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UT Survey: Operators weigh in on paratransit programs

Posted on August 6, 2012

With ridership increasing at many university transit systems and our annual paratransit issue about to come out, we were curious to learn more about university paratransit programs. We asked a few universities to tell us about their paratransit ridership, services and whether they offer travel training. Here are their responses:




“Last academic year, we had around 245 authorized paratransit users. This number includes students, faculty and staff. We have two paratransit vehicles, which are brand new. Of course, all authorized users don't utilize our service at the same time. However, we do get very busy. We have two full-time drivers operating from around 7:40a.m. (first pick up) to the final pick up around 7:35 p.m. There's also a daily student shift in there too. We also offer extended service through a local cab contractor for off hours, extending to around 10 p.m. All paratransit service operates Monday through Friday only unless arrangements have been made to do so, i.e. for football games, etc.”

Shawn L. Harrison, RN, coordinator, paratransit services
University of Michigan
Ann Arbor, Mich.



“We currently have five minibuses servicing our five campuses and average about 100 passenger trips per day, providing transportation to and from classes. Last year we provided over 12,000 passenger trips and our ridership is growing as our student population grows. Our students deal directly with our Office of Disabilities Services and they educate the students about our transportation rules and regulations.”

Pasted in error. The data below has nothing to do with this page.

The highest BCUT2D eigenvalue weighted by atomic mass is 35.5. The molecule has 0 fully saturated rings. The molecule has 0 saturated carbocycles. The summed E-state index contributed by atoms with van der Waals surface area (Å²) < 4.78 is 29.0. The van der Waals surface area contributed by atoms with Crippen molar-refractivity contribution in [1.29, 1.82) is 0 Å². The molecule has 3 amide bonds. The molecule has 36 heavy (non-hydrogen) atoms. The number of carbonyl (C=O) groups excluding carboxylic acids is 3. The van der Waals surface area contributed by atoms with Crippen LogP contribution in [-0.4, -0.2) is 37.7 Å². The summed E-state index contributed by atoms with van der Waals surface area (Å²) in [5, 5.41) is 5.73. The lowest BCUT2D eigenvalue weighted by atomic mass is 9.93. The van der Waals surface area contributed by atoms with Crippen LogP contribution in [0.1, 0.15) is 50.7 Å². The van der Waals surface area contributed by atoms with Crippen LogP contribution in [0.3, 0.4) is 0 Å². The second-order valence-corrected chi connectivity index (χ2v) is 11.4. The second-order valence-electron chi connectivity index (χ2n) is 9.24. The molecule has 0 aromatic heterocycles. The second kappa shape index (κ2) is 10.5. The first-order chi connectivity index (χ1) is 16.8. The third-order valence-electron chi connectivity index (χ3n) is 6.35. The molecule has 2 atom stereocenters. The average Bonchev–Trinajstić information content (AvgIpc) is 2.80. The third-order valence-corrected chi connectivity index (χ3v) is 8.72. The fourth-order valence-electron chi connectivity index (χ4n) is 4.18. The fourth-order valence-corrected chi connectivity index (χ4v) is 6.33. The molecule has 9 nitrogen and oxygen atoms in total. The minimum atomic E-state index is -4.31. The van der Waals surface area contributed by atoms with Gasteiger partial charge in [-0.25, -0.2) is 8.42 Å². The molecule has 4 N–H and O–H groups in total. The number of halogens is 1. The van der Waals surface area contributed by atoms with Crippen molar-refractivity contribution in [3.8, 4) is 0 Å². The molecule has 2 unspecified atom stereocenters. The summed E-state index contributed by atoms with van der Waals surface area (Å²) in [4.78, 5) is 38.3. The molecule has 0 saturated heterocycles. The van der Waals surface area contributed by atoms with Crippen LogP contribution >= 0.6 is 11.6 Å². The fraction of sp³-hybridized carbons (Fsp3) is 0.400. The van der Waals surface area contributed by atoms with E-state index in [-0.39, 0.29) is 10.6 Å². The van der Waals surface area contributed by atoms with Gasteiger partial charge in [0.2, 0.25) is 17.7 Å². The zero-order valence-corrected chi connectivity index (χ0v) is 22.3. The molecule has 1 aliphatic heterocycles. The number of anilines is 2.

John Karakoglou, manager of transit services Dept. of Transportation Services Administration and Public Safety Division
Rutgers University
New Brunswick, N.J.




“WVU offers a paratransit program for students only. Employees have access to the regional bus system’s paratransit service. Our system has been in place since 2006. WVU transports around 3,200 passenger trips per year. We have a travel training program that we conduct in concert with the Office of Student Disabilities. We also conduct training with our paratransit operators in lift and wheelchair securement, first aid, bloodbourne pathogens and disability sensitivity training.”

Hugh E. Kierig, AICP, director, department of transportation and parking
West Virginia University
Morgantown, W.Va.


“OSU receives federal funds to offer fixed-route and paratransit service. The university extends complimentary paratransit service to the community as well as to students, faculty and staff. We wanted to share our benefit with our entire community. One advantage to running a travel training [program] is that in a university setting, most riders are more familiar with using apps and other electronic tools. We offer to train riders to use our mobile app and website, which features real-time arrival information. We also teach riders how to use our printed schedules to access route information, familiarize themselves with our bus stops, board buses and pay fares.”

Tom Duncan, manager – transit services
Oklahoma State University - Stillwater Community Transit
Stillwater, Okla.


“Our paratransit system, MITSPlus, has been in operation since before MITS was actually formed in 1981. MITSPlus provided 62,215 trips in 2011, and we provide travel training.”

Mary Gaston, assistant GM
Muncie Indiana Transit System (Serves Ball State University)
Muncie, Ind.

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